Review: Temple Grandin


Temple Grandin, directed by Mick Jackson. Written by Christopher Monger and Merritt Johnson. Starring Claire Danes, Julia Ormond, David Strathairn, Catherine O’Hara. Distributed by HBO Films (2010). Rated PG (for adult content).

temple-grandin

Recently released on DVD, HBO Film’s Temple Grandin is the true story of animal behaviorist Temple Grandin, a brilliant scientist and engineer who single-handedly reformed the meatpacking industry by improving both the way cattle are treated and the means by which the animals are led to slaughter. What makes Grandin, currently a professor at Colorado State University, of particular interest as the subject of a docudrama is not only the way she helped the beef and cattle industry become more efficient and profitable, but also the fact that she is autistic.

The television film, written by Christopher Monger and Merritt Johnson, is based on several books by Grandin and details her life from the time that she was diagnosed as autistic—when she was a toddler—to her postdoctoral years in the early 1980s. What makes Grandin even more remarkable is her rivetingly powerful self-awareness of her disability; how she compensates for it, by “thinking in pictures”; and how she uses her unique situation and skills to get “into” the minds of the animals she studies.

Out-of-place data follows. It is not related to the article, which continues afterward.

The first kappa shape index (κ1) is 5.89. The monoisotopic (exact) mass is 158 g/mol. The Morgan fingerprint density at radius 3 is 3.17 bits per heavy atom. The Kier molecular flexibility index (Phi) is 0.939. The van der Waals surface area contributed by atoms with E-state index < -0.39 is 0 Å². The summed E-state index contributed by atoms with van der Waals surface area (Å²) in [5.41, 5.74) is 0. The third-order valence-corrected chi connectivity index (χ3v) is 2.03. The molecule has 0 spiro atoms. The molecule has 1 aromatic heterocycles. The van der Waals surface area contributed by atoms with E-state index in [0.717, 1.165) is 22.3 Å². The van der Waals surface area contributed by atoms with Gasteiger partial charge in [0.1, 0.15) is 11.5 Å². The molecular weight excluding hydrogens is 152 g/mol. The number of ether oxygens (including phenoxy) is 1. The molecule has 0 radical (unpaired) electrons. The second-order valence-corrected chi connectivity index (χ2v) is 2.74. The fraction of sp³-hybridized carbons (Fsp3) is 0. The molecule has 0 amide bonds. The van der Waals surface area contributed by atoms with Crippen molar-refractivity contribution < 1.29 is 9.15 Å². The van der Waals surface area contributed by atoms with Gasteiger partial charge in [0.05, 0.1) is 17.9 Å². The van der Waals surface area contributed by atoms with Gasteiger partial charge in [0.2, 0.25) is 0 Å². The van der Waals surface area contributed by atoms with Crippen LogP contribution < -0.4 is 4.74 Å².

Claire Danes, who plays Grandin, deserves particular kudos for her performance (she justly won an Emmy for the role), which is rich and believable. Grandin is profoundly independent, driven, and self-interested; once she sets her mind to a goal, she never gives up and never backs down—and she always does what is right for herself and the animals she loves. With Danes’ portrayal, viewers love and root for Grandin from beginning to end. Though it may be a cliché to describe such a film as “feel-good” or “inspiring,” that is exactly what Temple Grandin is. One cannot help but be mesmerized and energized by the story. . . .

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